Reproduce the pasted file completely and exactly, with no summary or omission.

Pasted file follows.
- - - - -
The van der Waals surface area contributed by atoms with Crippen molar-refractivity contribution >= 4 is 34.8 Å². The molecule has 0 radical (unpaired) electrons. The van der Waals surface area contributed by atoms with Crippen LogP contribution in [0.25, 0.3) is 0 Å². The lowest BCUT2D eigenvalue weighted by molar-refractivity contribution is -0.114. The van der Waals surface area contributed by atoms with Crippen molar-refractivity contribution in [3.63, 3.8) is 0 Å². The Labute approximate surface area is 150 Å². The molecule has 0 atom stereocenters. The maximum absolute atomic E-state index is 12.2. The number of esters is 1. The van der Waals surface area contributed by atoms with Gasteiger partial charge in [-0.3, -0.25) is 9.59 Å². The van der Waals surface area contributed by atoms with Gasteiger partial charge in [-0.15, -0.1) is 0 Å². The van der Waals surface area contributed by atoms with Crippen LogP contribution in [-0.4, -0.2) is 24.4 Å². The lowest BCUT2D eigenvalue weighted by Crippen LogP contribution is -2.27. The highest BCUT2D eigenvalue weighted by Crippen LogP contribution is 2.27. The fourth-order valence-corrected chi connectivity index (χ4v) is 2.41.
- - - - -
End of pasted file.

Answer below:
The van der Waals surface area contributed by atoms with Crippen molar-refractivity contribution >= 4 is 34.8 Å². The molecule has 0 radical (unpaired) electrons. The van der Waals surface area contributed by atoms with Crippen LogP contribution in [0.25, 0.3) is 0 Å². The lowest BCUT2D eigenvalue weighted by molar-refractivity contribution is -0.114. The van der Waals surface area contributed by atoms with Crippen molar-refractivity contribution in [3.63, 3.8) is 0 Å². The Labute approximate surface area is 150 Å². The molecule has 0 atom stereocenters. The maximum absolute atomic E-state index is 12.2. The number of esters is 1. The van der Waals surface area contributed by atoms with Gasteiger partial charge in [-0.3, -0.25) is 9.59 Å². The van der Waals surface area contributed by atoms with Gasteiger partial charge in [-0.15, -0.1) is 0 Å². The van der Waals surface area contributed by atoms with Crippen LogP contribution in [-0.4, -0.2) is 24.4 Å². The lowest BCUT2D eigenvalue weighted by Crippen LogP contribution is -2.27. The highest BCUT2D eigenvalue weighted by Crippen LogP contribution is 2.27. The fourth-order valence-corrected chi connectivity index (χ4v) is 2.41.